Four years ago, the software engineer Jack Alciné caused a storm by pointing out to Google that their algorithm had the unsavoury tendency to classify his black friends as Gorillas. Following a public outcry for blatant racism, the giant apologised and diligently ‘fixed’ the problem. Last year Amazon got into hot water by finding its advanced AI hiring software heavily favoured men for technical positions. Again, retraction followed the outcry. In a more newsworthy style, an unfortunate translation from Facebook accidentally got a Palestinian man arrested in Israel by mis-translating a caption he had posted on a photo of himself. Posing next to a bulldozer, the caption read ‘Attack them!’ instead of ‘Good morning!’. The man underwent questioning for several hours until the mistake came to light.
But the GAFA aren’t the only ones struggling to navigate the dangers of at-scale AI and one can easily find a plethora of examples of discriminatory data science. Take the work coming out of the MIT Media Lab for example, where Joy Buolamwini[i] showed in early 2018 that three of the latest gender-recognition AIs, from IBM, Microsoft and Megvii, could infer a person’s gender from a photograph 99 per cent of the time as proclaimed… provided it was a white man. For dark-skinned women, accuracy dropped to a mere 35 per cent. You can imagine their public relations troubles.
One could easily think that it is solely a matter of writing smarter code: better translation algorithms, better image recognition software, etc... But closer inspection shows that waving the magic wand of perfect software engineering wouldn’t get us very far with regards to these issues, as their roots are deeper than code. The fact is that AI algorithms learn from given (often external) sources of data, and therefore their actions will naturally reflect the leanings or affinities of the information these sources contain. For Amazon’s hiring bot, it perpetuated the preference of the HR department, for Google’s recognition tool, it just had mainly seen pictures of white people. Even an autonomous AI gathering data dynamically would only be able to learn from the environment it would be subject to. And that leads to discrimination. Often for the simple reason that learning is by nature discriminatory and suffers from the unknown unknown problems.
This effect is known as “algorithmic bias” and is becoming a common issue for data scientists. Google didn’t go out of its way to be racist, Facebook didn’t intend to get users arrested and IBM et al didn’t decide to make their facial recognition software blind to black women. They were ‘victim’ of the environment their AI learned from and the negative impact on people’s lives was collateral damage of this limitation.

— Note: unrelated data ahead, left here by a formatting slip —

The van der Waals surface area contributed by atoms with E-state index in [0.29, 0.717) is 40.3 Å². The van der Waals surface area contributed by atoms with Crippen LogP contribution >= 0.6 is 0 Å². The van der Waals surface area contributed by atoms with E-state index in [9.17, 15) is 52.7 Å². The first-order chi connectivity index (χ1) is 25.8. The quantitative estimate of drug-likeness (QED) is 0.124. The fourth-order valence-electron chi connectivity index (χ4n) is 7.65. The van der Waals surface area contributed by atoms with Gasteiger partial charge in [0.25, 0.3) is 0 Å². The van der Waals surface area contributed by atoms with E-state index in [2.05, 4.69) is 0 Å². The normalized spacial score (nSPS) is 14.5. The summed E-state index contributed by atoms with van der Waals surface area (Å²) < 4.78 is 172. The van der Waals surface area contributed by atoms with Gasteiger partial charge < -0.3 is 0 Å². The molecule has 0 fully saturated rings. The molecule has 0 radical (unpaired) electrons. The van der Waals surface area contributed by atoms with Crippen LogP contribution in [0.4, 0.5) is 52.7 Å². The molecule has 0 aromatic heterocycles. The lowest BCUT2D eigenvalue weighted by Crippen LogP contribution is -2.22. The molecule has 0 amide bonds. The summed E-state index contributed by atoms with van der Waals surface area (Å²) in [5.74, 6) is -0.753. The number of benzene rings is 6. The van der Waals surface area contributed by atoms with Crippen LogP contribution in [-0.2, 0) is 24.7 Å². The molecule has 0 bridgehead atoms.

As data science becomes increasingly mainstream, managing algorithmic bias cannot become the elephant in the room. It is crucial that organisations implement fair protocols that lead to fair outcomes and decisions. Doing so will become part of the social contract. However, as educated on the issue as people are, it is commonly assumed that this work will be done at a data level, confined in data science labs. But in reality, it must inscribe itself in a broader societal effort. Not only because training models to be consistent and robust is very difficult, but because many key considerations belong outside the lab:
Call to Action
The issues of ethics and bias in data science are major in scale, and they are going to sneak in to everyone’s life, regardless of the attention they are paid. It is becoming painfully clear that many layers of society must come together to define the future of AI. It is a sin of arrogance to believe that tech can deal with this and we encourage all companies to engage in dialogue with lawmakers and politics. Data Scientists should have their own Hippocratic Oath but their responsibility should end there. Their value lies in creating robust models that achieve their aim of enhanced decision making. The rest of society must assist so clear auditing protocols can (and will) be used widely by public and private companies alike.
By Dany Majard, Data Scientist, Outra, UK